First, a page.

Many will remember playing RuneScape, the game being a popular favourite way back before large multiplayer online games flooded the video game market. From the village of Lumbridge to the battlegrounds of Castle Wars, players levelled and traded all within their browser for the past fifteen years, but that is all to change with the games relaunch, featuring new game engine and all.
Using a new visual engine and game client, RuneScape will no longer be played in your browser, instead sitting on your computer awaiting your adventures. The new adventure isn’t going to just change its location with a wide range of technical improvements including support for DirectX12 and Windows 10.
The graphics are clearly on a whole different level to the pixels and blocks that once strained your eyes as you mined for copper and tin, with new draw distances, water effects and dynamic lighting and shadows now welcoming you into the world on a whole new level.
Jagex isn’t stopping with the new game client, with Jagex promising further enhancements to the game’s visuals, including the inclusion of volumetric lighting, improved animations, and higher-resolution textures.
I remember starting back on RuneScape many years ago, and the new graphics definitely look to bring the urge to boot it up again to the surface. If you’re interested you can download the new game client here.
Crucial is ready with the next step in their server memory and announced the availability of the Crucial DDR4 2400MT/s 8Gb-based RDIMM, LRDIMM and ECC UDIMM server modules which enable increased performance, bandwidth, and energy efficiency.
The higher density 8Gb-based modules allow for both a greater channel bandwidth and channel density, but the most important factor is probably the lowered power consumption. Memory can be quite power hungry and will make up quite a bit of the overall consumed power in a server environment due to the constant rewrites happening. The new 8Gb-based modules offer up to 20 percent higher energy efficiency than the 4Gb-based modules and that is something that will make a noticeable difference.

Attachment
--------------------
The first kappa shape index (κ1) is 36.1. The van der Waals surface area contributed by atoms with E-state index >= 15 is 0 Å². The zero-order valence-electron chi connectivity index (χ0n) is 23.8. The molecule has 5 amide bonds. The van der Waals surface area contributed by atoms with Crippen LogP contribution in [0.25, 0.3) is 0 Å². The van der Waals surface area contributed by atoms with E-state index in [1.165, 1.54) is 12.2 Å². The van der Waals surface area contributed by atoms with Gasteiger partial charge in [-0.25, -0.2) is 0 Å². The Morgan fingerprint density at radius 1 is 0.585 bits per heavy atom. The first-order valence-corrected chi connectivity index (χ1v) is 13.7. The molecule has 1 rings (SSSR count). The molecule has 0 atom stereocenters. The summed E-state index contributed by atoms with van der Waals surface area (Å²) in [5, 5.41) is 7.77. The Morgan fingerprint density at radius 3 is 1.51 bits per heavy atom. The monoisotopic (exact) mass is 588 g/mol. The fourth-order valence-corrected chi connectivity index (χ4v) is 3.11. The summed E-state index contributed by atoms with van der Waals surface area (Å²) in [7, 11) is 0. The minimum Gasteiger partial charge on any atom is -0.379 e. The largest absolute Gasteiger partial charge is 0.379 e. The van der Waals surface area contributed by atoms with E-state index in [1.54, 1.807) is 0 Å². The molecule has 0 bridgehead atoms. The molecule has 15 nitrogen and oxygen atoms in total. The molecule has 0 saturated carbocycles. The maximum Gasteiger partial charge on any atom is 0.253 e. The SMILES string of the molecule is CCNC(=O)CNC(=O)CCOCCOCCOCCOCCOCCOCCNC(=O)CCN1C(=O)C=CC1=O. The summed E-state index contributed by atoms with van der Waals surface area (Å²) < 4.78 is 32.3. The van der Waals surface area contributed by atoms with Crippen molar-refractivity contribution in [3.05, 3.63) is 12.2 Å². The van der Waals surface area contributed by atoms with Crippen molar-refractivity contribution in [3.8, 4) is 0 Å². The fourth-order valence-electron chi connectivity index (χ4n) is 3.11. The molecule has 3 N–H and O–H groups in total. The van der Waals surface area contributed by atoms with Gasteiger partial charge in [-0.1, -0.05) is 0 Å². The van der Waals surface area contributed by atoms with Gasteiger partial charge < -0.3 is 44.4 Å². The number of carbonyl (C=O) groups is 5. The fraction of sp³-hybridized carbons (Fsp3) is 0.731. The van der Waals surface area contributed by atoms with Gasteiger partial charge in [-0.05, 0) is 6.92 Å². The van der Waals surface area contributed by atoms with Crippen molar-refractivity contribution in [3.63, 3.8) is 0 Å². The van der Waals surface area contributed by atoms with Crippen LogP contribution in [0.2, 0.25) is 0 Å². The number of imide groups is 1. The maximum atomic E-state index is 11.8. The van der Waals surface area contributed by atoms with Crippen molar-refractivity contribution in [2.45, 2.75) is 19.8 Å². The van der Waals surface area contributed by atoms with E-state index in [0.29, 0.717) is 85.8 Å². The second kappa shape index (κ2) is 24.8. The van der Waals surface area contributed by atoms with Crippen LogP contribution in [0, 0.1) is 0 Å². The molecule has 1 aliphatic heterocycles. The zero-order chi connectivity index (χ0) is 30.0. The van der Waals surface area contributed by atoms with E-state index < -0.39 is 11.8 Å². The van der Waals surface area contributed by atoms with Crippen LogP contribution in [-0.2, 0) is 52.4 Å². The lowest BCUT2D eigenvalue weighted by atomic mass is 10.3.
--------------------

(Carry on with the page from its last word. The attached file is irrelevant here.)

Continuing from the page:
Ultimately, these benefits provide more value per gigabit than current 4Gb-based offerings, making it easy to scale
up server deployments in the future and the modules are designed to be compatible with Intel’s next generation processor product families.
Crucial’s 8Gb-based server memory is extensively tested to mission-critical standards and is backed by a limited lifetime warranty. The new 8Gb-based modules are available for immediate purchase through global partners and directly through Crucial.
“We are excited to continue Intel’s collaboration with Crucial with the release of the new 8Gb-based DDR4 server modules,” said Geof Findle, director of memory enabling, Intel. “By working together, we are able to support next-generation server platforms while providing the technology and services needed to support our mutual channel customers.”
“Data-intensive server applications continue to require higher densities of memory as they struggle to meet ever-increasing and more demanding workloads,” said Michael Moreland, worldwide product marketing manager, Crucial. “The new Crucial 8Gb-based server memory modules will help with future scalability and deliver a lower total cost of ownership for users.”